Don't rely on data scientists to do AI heavy lifting, former IBM exec warns

Ex-IBM Watson lead Phil Westcott says he has witnessed “a lot of overspending and wasted resources” during his career

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Investing in fleets of data scientists and expecting them to do all the heavy lifting in artificial intelligence (AI) is one of the most common mistakes businesses make, according to former IBM executive Phil Westcott.

Speaking at the virtual AI Festival, Westcott, who formerly lead the IBM Watson platform in Europe and is now co-CEO of AI consultancy firm Filament, told attendees that he had witnessed “a lot of overspending and wasted resources” during his career.

“A couple of the mistakes I've seen is to go out and buy a huge fleet of data scientists and pop them in in a large room and expect that the business outcome will flow magically,” he said.

Another “cautionary tale”, according to Westcott, is “going too far on the operational steps before you've proved the hypothesis within the state of the art of applied AI technology”.

Instead of wasting time and resources on these mistakes, businesses should invest in creating “more agile, cross-functional teams with the engineering skills and business analysts”, he said.

Businesses looking to build their AI capability on a budget must follow five key steps, which include setting a strategy, building AI assets, developing a culture of agility and collaboration, investing in skilled team members, and partnering with academic and industrial organisations.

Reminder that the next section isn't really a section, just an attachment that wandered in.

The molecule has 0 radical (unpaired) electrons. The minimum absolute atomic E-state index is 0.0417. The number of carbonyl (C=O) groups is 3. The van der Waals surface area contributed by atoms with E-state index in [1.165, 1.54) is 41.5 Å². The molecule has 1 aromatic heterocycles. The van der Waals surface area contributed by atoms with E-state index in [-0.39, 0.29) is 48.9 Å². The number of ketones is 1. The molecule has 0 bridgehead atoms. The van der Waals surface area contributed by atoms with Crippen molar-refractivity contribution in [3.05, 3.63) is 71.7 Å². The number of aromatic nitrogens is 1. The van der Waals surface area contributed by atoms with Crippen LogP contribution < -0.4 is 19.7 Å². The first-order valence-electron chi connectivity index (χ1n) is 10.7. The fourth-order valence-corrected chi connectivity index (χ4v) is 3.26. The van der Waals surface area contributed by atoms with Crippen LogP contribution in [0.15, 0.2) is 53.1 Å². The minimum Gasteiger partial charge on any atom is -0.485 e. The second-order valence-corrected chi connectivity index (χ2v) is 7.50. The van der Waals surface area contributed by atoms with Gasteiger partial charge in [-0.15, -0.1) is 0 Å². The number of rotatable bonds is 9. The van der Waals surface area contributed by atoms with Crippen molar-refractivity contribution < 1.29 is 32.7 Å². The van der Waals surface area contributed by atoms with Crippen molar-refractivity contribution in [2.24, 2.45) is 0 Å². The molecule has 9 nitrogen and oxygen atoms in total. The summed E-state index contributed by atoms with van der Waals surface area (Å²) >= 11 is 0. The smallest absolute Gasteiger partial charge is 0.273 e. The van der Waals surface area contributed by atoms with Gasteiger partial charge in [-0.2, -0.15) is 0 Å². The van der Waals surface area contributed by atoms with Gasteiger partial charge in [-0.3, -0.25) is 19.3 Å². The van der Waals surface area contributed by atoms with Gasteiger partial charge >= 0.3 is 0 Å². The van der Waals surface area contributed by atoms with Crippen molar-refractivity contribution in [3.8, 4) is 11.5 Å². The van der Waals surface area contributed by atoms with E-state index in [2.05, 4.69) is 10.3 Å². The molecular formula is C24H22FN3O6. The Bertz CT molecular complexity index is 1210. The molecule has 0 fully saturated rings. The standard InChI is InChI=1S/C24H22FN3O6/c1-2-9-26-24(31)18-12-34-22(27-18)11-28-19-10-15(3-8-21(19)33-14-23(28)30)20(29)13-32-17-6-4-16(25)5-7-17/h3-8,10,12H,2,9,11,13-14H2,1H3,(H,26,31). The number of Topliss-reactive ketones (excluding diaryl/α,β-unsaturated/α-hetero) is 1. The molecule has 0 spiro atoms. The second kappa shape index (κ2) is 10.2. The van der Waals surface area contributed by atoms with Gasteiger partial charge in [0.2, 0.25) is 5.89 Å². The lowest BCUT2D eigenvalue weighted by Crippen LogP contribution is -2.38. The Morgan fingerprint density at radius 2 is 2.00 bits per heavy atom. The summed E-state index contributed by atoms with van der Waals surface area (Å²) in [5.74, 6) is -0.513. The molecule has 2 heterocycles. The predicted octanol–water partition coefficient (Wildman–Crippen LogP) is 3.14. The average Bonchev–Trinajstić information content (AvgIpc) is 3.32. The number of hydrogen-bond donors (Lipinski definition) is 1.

“In your key strategic areas, where you want to make your own AI assets and build your capability, that's where you will need the help of consultants (...) to bring the benefits of the full ecosystem and bring their experience from other industries and other clients,” he said, before recommending potential partners such as the Google Cloud, IBM Watson, and the Alan Turing Institute.

Companies seeking to develop their businesses' AI capabilities will also benefit from turning their areas of expertise into a competitive advantage and focusing their AI programme on departments such as customer service, research, or HR recruiting.

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“Because if they've already got a differentiated human capability there, they have an opportunity to turn that into a differentiating AI capability by effectively bottling that expertise into machine learning models that can be scaled, and can further augment that human capability,” he added.

Westcott was speaking at a keynote address during the first day of the newly-launched AI Festival. The virtual event, which is backed by BT, aims to explore the influence of AI technology on businesses, skills, and employment, with today’s keynotes focusing on issues such as the future of AI skills, ethical AI, and digital-based approaches to health. 

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